Cornered in their racism and advised that we had recorded the interaction, after finally allowing me to give my speech, the dean only asked me to change my original thesis statement: “In order to fulfill it’s constitutional guarantees of equal protection, America must eradicate its racist immigration policies based on subjugating and enslaving indigenous people.” to “Because America has racist immigration policies, it cannot fulfill it’s constitutional promises.” The next day, without seeing my new draft of the thesis, Ms. Gardner advised me in an email that if I chose to ignore her guidance, I could choose to be docked points on today’s speech. My family reported the retaliation to the dean, which resulted in MSUM’s diversity center to be brought in — not to defend me against the escalating racism — but to defend the actions of Ms. Gardner and Mr. Borchers.I have asked for a transfer out of Ms. Gardner’s class. As a final act of defiance against racism, I am giving my speech today with this additional information on my censorship by Ms. Gardner.

End racism.  Encourage the truth!



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  1. I agree with the last comment – be sure and document everything in writing, not only your own letters, emails, recordings, etc., but also in the formal complain processes, whether they be at school, work, or through the legal system itself. Nothing will change unless people fight, and fight smart.

    • Sheri McMahon on October 30, 2011 at 7:59 pm
    • Reply

    I found it hard to understand the audio here, so I can’t really comment on whether the speech was persuasive or informative, nor can I comment on the possibility that the topic itself was a factor in how the instructor reacted to what she claimed was an issue of persuasion vs. information. I do think that if the requirement was to be informative, the video used was inappropriate (best kept for a “persuasive speech” assignment).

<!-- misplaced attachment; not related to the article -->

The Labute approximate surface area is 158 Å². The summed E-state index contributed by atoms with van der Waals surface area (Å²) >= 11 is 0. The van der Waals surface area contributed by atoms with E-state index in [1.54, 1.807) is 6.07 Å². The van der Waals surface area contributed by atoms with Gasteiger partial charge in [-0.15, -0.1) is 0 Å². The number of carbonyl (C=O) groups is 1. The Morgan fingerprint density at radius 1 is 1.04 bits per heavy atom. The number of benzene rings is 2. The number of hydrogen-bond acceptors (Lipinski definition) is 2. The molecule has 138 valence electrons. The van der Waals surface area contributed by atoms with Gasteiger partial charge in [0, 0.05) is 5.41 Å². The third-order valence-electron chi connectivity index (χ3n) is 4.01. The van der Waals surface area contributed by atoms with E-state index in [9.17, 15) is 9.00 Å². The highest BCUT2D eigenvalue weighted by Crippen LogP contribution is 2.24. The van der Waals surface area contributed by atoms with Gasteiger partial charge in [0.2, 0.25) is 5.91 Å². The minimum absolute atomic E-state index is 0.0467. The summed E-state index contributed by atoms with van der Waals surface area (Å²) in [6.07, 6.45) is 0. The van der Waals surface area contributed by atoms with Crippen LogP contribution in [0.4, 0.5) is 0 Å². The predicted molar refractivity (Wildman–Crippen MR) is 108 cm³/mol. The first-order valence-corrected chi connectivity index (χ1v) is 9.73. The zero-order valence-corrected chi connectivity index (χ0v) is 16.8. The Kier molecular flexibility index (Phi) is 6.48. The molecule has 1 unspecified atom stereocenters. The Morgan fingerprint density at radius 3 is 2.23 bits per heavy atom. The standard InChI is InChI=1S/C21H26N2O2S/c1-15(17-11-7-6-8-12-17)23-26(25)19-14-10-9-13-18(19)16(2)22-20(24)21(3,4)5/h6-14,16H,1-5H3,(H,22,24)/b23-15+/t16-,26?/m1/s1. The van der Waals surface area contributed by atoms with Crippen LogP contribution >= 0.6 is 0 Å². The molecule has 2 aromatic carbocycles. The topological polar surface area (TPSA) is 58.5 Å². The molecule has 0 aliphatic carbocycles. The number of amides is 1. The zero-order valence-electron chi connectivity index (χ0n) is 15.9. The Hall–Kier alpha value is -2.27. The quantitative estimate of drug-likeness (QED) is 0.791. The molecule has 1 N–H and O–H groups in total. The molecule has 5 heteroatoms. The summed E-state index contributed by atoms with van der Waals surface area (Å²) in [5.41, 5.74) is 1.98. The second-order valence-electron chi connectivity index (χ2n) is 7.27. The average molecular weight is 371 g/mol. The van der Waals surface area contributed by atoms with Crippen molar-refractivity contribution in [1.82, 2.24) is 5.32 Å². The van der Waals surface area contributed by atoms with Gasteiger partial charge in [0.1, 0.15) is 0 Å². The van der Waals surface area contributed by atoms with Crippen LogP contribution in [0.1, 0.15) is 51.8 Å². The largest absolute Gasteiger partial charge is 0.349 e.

But I also think it is important to use the formal process to respond to instances of discrimination. That means filing written complaints with the Department of Education OCR (as well as using the process provided by the university and/or the State of Minnesota). I acknowledge that these processes tend to favor the institutions themselves–but I still think they are critical. Regarding FPS, that institution has for years avoided implementing the complaint process it developed via a settlement with OCR several years ago, and also avoids anything that might constitute a statistical record of complaints. In response to an inquiry, Lowell Wolff left a message on my phone (I still have it) affirming that FPS does NOT keep any cumulative/statistical record or discrimination complains “because it is is so rare” that these things happen. Which means that any incident can be spun as an anomaly that has never happened before. Also, Margi Jakobson talked to one of the Title IX corordinators at FPS this past summer, and the coordinator told Margi that in fact the district never implements the formal complaint investigation process UNLESS there are indications the complainant will go to the school board (if word might get out, they have to make it look good?). I didn’t see anything in the paper to the effect that the district treated this as a formal discrimination complaint as opposed, say, to a staff disciplinary issue. Maybe they did, maybe they didn’t. We also do not know if the family was satisfied with the outcome. (As for the rosary, my thought is–don’t worry about what kids wear, just deal with conduct if that becomes an issue. After all, the same schools that purport to be concerned about overall gang activity historically wash their hands of bullying behavior if they can find a way to de-link it from the school system itself–“wasn’t on school property,” “happened outside of school hours”, “wasn’t our Facebook page”. Oh–and in terms of unconscious privilege, the decision by WF school to hold a memorial service for one student regarded as particularly special was really a bad decision–because there is no way that every student whose life ends at a young age will get a school-sponsored memorial service. Unbelievable they turned death into a kind of popularity contest but that’s what they did)

    • Jeni on October 30, 2011 at 7:52 pm
    • Reply

    Way to go Sara!

  2. I commend your guts to stand up and do this.